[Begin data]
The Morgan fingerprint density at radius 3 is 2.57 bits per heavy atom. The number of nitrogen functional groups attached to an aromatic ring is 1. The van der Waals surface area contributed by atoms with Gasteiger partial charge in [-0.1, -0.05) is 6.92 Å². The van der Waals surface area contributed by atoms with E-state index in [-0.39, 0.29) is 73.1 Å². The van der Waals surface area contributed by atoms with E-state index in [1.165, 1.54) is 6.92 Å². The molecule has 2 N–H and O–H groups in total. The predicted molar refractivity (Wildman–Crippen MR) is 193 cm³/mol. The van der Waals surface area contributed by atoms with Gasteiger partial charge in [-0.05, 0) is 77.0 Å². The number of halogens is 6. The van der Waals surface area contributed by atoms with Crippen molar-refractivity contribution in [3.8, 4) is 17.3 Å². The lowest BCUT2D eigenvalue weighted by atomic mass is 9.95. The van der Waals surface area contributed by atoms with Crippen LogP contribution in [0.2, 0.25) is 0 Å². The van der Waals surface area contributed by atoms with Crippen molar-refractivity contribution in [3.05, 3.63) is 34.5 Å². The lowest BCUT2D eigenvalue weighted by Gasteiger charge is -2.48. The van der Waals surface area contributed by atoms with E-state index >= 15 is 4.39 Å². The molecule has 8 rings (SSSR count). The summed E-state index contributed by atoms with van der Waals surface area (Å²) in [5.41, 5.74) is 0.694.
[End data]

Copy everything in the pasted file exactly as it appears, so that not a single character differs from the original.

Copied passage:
The Morgan fingerprint density at radius 3 is 2.57 bits per heavy atom. The number of nitrogen functional groups attached to an aromatic ring is 1. The van der Waals surface area contributed by atoms with Gasteiger partial charge in [-0.1, -0.05) is 6.92 Å². The van der Waals surface area contributed by atoms with E-state index in [-0.39, 0.29) is 73.1 Å². The van der Waals surface area contributed by atoms with E-state index in [1.165, 1.54) is 6.92 Å². The molecule has 2 N–H and O–H groups in total. The predicted molar refractivity (Wildman–Crippen MR) is 193 cm³/mol. The van der Waals surface area contributed by atoms with Gasteiger partial charge in [-0.05, 0) is 77.0 Å². The number of halogens is 6. The van der Waals surface area contributed by atoms with Crippen molar-refractivity contribution in [3.8, 4) is 17.3 Å². The lowest BCUT2D eigenvalue weighted by atomic mass is 9.95. The van der Waals surface area contributed by atoms with Crippen LogP contribution in [0.2, 0.25) is 0 Å². The van der Waals surface area contributed by atoms with Crippen molar-refractivity contribution in [3.05, 3.63) is 34.5 Å². The lowest BCUT2D eigenvalue weighted by Gasteiger charge is -2.48. The van der Waals surface area contributed by atoms with E-state index >= 15 is 4.39 Å². The molecule has 8 rings (SSSR count). The summed E-state index contributed by atoms with van der Waals surface area (Å²) in [5.41, 5.74) is 0.694.